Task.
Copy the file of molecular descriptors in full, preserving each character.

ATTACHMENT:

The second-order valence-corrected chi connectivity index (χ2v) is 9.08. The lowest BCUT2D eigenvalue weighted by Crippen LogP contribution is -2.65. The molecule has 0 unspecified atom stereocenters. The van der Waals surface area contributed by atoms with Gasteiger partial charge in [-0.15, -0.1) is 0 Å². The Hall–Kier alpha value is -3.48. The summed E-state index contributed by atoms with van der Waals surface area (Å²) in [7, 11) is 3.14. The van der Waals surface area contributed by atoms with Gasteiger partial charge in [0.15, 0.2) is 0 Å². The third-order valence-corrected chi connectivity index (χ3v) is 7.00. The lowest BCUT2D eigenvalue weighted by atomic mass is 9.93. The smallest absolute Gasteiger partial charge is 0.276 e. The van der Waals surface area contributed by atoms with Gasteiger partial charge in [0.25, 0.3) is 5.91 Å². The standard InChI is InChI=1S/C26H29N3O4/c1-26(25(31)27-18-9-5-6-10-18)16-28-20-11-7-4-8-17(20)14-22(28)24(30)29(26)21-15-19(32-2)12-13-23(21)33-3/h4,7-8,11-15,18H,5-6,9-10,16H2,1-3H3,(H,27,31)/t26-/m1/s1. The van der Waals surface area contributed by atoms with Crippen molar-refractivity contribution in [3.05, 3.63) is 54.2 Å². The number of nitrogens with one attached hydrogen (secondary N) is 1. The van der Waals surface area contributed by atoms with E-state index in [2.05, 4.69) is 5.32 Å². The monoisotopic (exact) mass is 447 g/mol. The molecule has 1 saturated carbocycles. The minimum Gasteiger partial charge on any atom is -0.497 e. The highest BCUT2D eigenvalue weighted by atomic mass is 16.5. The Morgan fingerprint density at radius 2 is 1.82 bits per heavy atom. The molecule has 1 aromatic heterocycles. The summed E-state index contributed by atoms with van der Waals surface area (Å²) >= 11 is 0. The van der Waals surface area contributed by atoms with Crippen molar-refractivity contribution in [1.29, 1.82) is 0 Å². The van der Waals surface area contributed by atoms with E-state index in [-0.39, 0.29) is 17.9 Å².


The second-order valence-corrected chi connectivity index (χ2v) is 9.08. The lowest BCUT2D eigenvalue weighted by Crippen LogP contribution is -2.65. The molecule has 0 unspecified atom stereocenters. The van der Waals surface area contributed by atoms with Gasteiger partial charge in [-0.15, -0.1) is 0 Å². The Hall–Kier alpha value is -3.48. The summed E-state index contributed by atoms with van der Waals surface area (Å²) in [7, 11) is 3.14. The van der Waals surface area contributed by atoms with Gasteiger partial charge in [0.15, 0.2) is 0 Å². The third-order valence-corrected chi connectivity index (χ3v) is 7.00. The lowest BCUT2D eigenvalue weighted by atomic mass is 9.93. The smallest absolute Gasteiger partial charge is 0.276 e. The van der Waals surface area contributed by atoms with Gasteiger partial charge in [0.25, 0.3) is 5.91 Å². The standard InChI is InChI=1S/C26H29N3O4/c1-26(25(31)27-18-9-5-6-10-18)16-28-20-11-7-4-8-17(20)14-22(28)24(30)29(26)21-15-19(32-2)12-13-23(21)33-3/h4,7-8,11-15,18H,5-6,9-10,16H2,1-3H3,(H,27,31)/t26-/m1/s1. The van der Waals surface area contributed by atoms with Crippen molar-refractivity contribution in [3.05, 3.63) is 54.2 Å². The number of nitrogens with one attached hydrogen (secondary N) is 1. The van der Waals surface area contributed by atoms with E-state index in [2.05, 4.69) is 5.32 Å². The monoisotopic (exact) mass is 447 g/mol. The molecule has 1 saturated carbocycles. The minimum Gasteiger partial charge on any atom is -0.497 e. The highest BCUT2D eigenvalue weighted by atomic mass is 16.5. The Morgan fingerprint density at radius 2 is 1.82 bits per heavy atom. The molecule has 1 aromatic heterocycles. The summed E-state index contributed by atoms with van der Waals surface area (Å²) >= 11 is 0. The van der Waals surface area contributed by atoms with Crippen molar-refractivity contribution in [1.29, 1.82) is 0 Å². The van der Waals surface area contributed by atoms with E-state index in [-0.39, 0.29) is 17.9 Å².